The number of tigers “within the tiger reserve” is highest in Corbett (260), followed by Bandipur (150), Nagarhole (141), Bandhavgarh (135), Dudhwa (135), Mudumalai(114), Kanha (105), Kaziranga (104), Sundarbans (100), Tadoba (97), Sathyamangalam (85), and Pench-MP (77).

Eighteen tiger reserves have less than 10 big cats left.

These are Ranipur in Uttar Pradesh; Achanakmar, Indravati and Udanti Sitanadi in Chhattisgarh; Palamau in Jharkhand; Bor and Sahyadri in Maharashtra; Satkosia in Odisha; Mukundara and Ramgarh Vishdhari in Rajasthan; Kawal in Telangana; Kalakad Mundanthurai in Tamil Nadu; Nameri in Assam; Dampa in Mizoram; Pakke, Kamlang and Namdapha in Arunachal Pradesh and Buxa in West Bengal.

Released in April, the “Status of Tigers 2022” report highlighted both encouraging and concerning trends in tiger populations across various landscapes.

The tiger population in the forest divisions of the Shivalik Hills and Gangetic Plains landscape has experienced a significant surge: 804 unique tigers have been photographed in these regions, surpassing the estimated 646 population in 2018.

This increase in tiger numbers has been attributed to photographic evidence showing tigers in new areas of Uttar Pradesh and Himachal Pradesh, raising hopes for range expansion in these regions.

The Western Ghats witnessed a decrease in tiger occupancy, except for a few areas like Kali (Anshi Dandeli), where the number of unique tigers remains stable. The report pointed to “increasing human footprint and development” as the primary reasons behind the declining tiger population in the Western Ghats and stressed the need to address the issue of human-mega herbivore and carnivore tensions in this vital biodiversity hotspot.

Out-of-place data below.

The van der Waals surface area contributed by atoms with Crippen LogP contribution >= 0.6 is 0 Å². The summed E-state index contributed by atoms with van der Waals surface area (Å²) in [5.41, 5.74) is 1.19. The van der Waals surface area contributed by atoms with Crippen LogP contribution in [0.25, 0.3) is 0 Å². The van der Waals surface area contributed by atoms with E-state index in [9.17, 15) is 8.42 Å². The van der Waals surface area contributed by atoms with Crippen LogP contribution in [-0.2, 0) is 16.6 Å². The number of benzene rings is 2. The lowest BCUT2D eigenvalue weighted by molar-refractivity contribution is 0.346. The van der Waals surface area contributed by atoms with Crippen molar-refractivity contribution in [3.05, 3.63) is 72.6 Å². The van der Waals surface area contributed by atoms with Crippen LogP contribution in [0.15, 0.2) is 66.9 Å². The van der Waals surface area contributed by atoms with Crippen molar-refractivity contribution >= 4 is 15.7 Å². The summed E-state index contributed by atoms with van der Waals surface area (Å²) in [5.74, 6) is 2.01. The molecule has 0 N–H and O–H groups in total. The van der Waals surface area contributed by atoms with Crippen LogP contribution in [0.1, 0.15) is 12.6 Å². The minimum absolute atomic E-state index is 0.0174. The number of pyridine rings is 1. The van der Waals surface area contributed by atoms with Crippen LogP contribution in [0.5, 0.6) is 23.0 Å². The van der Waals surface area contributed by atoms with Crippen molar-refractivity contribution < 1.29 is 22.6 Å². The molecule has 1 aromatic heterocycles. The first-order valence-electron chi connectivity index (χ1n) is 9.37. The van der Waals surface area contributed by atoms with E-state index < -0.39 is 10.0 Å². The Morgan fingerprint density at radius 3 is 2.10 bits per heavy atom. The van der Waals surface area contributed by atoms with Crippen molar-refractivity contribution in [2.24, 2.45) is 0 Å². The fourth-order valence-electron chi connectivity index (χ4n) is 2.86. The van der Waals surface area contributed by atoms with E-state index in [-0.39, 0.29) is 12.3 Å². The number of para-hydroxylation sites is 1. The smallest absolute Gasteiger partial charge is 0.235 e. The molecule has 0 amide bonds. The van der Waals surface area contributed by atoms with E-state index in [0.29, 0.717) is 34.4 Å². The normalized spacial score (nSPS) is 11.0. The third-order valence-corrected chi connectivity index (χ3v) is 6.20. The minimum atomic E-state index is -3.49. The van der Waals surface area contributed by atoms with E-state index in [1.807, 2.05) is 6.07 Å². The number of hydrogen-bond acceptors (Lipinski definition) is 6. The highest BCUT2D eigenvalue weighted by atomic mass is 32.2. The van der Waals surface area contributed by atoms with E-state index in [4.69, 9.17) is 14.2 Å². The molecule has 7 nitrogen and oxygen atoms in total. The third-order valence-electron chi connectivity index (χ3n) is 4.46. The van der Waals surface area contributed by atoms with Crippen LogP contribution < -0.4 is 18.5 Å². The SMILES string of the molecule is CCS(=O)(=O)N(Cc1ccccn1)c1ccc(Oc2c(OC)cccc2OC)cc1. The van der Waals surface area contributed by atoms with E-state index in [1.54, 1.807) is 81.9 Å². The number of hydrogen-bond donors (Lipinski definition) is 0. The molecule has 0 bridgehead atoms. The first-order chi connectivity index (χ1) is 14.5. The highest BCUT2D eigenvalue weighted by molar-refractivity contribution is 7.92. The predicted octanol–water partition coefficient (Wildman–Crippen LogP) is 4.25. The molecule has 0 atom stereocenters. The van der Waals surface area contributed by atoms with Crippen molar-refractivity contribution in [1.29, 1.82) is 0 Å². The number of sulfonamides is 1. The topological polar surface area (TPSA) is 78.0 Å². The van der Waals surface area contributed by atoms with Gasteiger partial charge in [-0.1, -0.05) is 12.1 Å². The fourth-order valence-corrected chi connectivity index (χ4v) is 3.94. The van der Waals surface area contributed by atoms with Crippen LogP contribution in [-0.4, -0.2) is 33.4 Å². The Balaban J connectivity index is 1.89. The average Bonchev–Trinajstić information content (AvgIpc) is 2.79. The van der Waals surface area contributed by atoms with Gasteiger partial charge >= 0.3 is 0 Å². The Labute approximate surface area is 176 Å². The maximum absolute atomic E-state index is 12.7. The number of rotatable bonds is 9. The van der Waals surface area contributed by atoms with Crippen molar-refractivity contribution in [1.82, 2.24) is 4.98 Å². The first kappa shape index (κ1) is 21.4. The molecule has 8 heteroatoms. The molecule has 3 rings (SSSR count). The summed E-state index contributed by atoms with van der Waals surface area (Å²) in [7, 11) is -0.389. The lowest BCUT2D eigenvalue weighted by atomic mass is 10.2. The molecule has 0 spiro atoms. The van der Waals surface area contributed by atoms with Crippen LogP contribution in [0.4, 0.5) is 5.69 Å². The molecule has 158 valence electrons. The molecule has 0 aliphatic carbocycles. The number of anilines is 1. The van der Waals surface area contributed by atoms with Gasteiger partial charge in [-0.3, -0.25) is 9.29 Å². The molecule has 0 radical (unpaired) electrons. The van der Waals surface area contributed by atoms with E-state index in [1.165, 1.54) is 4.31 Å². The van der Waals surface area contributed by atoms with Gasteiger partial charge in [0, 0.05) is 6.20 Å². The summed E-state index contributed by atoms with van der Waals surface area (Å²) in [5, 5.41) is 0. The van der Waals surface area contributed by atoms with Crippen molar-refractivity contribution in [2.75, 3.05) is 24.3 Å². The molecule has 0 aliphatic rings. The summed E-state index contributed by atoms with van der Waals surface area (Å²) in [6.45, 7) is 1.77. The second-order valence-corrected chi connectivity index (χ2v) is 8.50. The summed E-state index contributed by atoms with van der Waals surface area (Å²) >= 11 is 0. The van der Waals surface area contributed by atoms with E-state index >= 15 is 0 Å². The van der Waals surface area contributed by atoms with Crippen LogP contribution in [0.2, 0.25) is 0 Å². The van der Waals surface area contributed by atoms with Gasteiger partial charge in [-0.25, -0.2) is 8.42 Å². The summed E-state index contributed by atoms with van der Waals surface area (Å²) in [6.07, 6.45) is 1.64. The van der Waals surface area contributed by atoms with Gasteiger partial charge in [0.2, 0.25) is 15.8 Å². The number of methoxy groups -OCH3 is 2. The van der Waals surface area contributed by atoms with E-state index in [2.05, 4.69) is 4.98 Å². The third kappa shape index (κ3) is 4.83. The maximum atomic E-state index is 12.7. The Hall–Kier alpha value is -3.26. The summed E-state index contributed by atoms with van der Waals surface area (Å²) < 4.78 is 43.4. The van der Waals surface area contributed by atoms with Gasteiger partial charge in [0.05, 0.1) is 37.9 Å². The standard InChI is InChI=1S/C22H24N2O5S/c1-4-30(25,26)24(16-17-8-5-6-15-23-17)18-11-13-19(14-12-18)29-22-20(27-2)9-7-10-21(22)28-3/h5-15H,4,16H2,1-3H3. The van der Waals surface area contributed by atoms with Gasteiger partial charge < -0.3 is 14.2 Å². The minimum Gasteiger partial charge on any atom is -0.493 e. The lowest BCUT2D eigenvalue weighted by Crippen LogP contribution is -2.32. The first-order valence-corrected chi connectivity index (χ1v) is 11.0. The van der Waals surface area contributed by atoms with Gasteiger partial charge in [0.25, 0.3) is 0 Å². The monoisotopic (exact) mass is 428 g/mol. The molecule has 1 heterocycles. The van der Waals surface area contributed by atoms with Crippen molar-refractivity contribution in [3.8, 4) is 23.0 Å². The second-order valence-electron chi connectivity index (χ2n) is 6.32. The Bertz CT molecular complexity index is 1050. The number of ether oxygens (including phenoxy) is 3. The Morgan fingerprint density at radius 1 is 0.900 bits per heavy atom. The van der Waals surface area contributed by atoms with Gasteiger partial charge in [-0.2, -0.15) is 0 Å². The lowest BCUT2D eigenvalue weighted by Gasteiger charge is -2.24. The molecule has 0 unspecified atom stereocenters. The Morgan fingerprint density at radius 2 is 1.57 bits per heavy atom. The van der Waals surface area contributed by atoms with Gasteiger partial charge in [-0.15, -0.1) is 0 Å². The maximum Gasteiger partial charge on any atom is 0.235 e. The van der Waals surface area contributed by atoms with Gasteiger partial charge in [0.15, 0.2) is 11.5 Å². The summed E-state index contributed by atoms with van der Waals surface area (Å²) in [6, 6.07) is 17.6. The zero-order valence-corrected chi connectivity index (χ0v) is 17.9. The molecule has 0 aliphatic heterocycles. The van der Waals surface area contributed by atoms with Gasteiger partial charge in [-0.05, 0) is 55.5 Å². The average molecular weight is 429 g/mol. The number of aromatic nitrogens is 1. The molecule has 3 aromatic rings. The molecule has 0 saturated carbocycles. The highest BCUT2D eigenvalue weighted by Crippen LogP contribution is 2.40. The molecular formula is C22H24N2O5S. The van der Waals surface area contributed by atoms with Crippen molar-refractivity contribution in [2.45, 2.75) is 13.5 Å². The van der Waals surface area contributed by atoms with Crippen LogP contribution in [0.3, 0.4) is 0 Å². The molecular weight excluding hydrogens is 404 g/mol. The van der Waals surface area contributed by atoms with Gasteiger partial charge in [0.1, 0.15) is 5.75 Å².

Moving to the Northeastern Hills and Brahmaputra Plains landscape, while the number of distinctive tigers captured on camera decreased to 194 from the estimated 219 in 2018, the report assured that the tiger population in the region is still “secure”.

However, due to its small size and genetic uniqueness, intensive conservation efforts are necessary to protect the tiger population from threats such as habitat loss, poaching, and human-wildlife conflict, it said.

Central India has seen an increase in the tiger population, with 1,161 tigers photographed compared to the estimated 1,033 in 2018. While this expansion of tiger habitats is positive, urgent attention and conservation efforts are required in areas where local tiger populations have become extinct, including reserves like Kawal, Satkosia, and Sahyadri, to prevent the extinction of small populations and mitigate human-tiger interactions, the government said.

In the Sundarbans, 100 tigers were captured on camera in 2022 compared to 88 in 2018. The population remains steady, but there is limited potential for range extension. To preserve the ecological integrity of the Sundarbans, the report stressed the importance of cross-border collaboration and knowledge exchange between India and Bangladesh.

Attending the programme in Ramnagar virtually, Uttarakhand Chief Minister Pushkar Singh Dhami said a balance between ecology and economy is a must.
He also sought more resources from the Centre to curb man-animal conflicts and illegal poaching of animals.

The programme was also addressed by Union Minister of State for Defence and Nainital MP Ajay Bhatt, Director General (forest) Chandra Prakash Goyal and NTCA member secretary SP Yadav.
Apart from the All India Tiger Estimation 2022 report, a report on the reserves and management effectiveness and evaluation report were also released.
Six tiger reserves in the country — Kali, Melghat, Pilibhit, Tadoba Andhari, Navegaon and Periyar — were given CAT awards.